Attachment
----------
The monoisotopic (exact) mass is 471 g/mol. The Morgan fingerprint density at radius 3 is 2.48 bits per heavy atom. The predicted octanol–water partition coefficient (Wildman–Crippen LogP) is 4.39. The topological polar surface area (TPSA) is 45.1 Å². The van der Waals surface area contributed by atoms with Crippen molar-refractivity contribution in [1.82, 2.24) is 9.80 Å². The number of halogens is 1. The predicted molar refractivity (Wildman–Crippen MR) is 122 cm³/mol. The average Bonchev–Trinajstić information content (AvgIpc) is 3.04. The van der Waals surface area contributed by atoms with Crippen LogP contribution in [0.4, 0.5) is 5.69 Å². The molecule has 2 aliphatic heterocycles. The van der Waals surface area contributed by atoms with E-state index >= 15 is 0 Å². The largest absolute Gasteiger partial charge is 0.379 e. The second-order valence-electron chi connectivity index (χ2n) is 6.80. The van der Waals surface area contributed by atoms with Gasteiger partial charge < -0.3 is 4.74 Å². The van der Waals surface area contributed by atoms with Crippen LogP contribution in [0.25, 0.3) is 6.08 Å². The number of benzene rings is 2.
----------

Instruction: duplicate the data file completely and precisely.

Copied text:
The monoisotopic (exact) mass is 471 g/mol. The Morgan fingerprint density at radius 3 is 2.48 bits per heavy atom. The predicted octanol–water partition coefficient (Wildman–Crippen LogP) is 4.39. The topological polar surface area (TPSA) is 45.1 Å². The van der Waals surface area contributed by atoms with Crippen molar-refractivity contribution in [1.82, 2.24) is 9.80 Å². The number of halogens is 1. The predicted molar refractivity (Wildman–Crippen MR) is 122 cm³/mol. The average Bonchev–Trinajstić information content (AvgIpc) is 3.04. The van der Waals surface area contributed by atoms with Crippen LogP contribution in [0.4, 0.5) is 5.69 Å². The molecule has 2 aliphatic heterocycles. The van der Waals surface area contributed by atoms with E-state index >= 15 is 0 Å². The largest absolute Gasteiger partial charge is 0.379 e. The second-order valence-electron chi connectivity index (χ2n) is 6.80. The van der Waals surface area contributed by atoms with Gasteiger partial charge < -0.3 is 4.74 Å². The van der Waals surface area contributed by atoms with Crippen LogP contribution in [0.25, 0.3) is 6.08 Å². The number of benzene rings is 2.